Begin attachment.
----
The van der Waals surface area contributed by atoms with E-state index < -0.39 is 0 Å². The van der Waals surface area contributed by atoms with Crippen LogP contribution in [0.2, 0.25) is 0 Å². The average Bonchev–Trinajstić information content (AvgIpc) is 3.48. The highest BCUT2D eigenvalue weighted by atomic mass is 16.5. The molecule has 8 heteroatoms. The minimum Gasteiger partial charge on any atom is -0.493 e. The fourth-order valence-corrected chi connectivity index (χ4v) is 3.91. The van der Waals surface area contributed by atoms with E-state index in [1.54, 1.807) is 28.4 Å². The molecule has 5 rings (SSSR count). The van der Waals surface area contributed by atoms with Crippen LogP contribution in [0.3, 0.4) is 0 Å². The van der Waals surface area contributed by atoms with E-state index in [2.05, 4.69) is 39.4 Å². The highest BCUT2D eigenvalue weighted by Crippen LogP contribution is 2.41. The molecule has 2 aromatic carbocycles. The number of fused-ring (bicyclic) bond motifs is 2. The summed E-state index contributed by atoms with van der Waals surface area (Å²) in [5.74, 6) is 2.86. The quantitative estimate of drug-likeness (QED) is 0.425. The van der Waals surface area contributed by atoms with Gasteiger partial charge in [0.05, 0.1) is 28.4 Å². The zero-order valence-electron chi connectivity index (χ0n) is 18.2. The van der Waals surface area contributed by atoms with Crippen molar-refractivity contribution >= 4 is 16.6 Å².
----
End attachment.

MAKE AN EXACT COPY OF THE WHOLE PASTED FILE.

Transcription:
The van der Waals surface area contributed by atoms with E-state index < -0.39 is 0 Å². The van der Waals surface area contributed by atoms with Crippen LogP contribution in [0.2, 0.25) is 0 Å². The average Bonchev–Trinajstić information content (AvgIpc) is 3.48. The highest BCUT2D eigenvalue weighted by atomic mass is 16.5. The molecule has 8 heteroatoms. The minimum Gasteiger partial charge on any atom is -0.493 e. The fourth-order valence-corrected chi connectivity index (χ4v) is 3.91. The van der Waals surface area contributed by atoms with E-state index in [1.54, 1.807) is 28.4 Å². The molecule has 5 rings (SSSR count). The van der Waals surface area contributed by atoms with Crippen LogP contribution in [0.3, 0.4) is 0 Å². The van der Waals surface area contributed by atoms with E-state index in [2.05, 4.69) is 39.4 Å². The highest BCUT2D eigenvalue weighted by Crippen LogP contribution is 2.41. The molecule has 2 aromatic carbocycles. The number of fused-ring (bicyclic) bond motifs is 2. The summed E-state index contributed by atoms with van der Waals surface area (Å²) in [5.74, 6) is 2.86. The quantitative estimate of drug-likeness (QED) is 0.425. The van der Waals surface area contributed by atoms with Gasteiger partial charge in [0.05, 0.1) is 28.4 Å². The zero-order valence-electron chi connectivity index (χ0n) is 18.2. The van der Waals surface area contributed by atoms with Crippen molar-refractivity contribution >= 4 is 16.6 Å².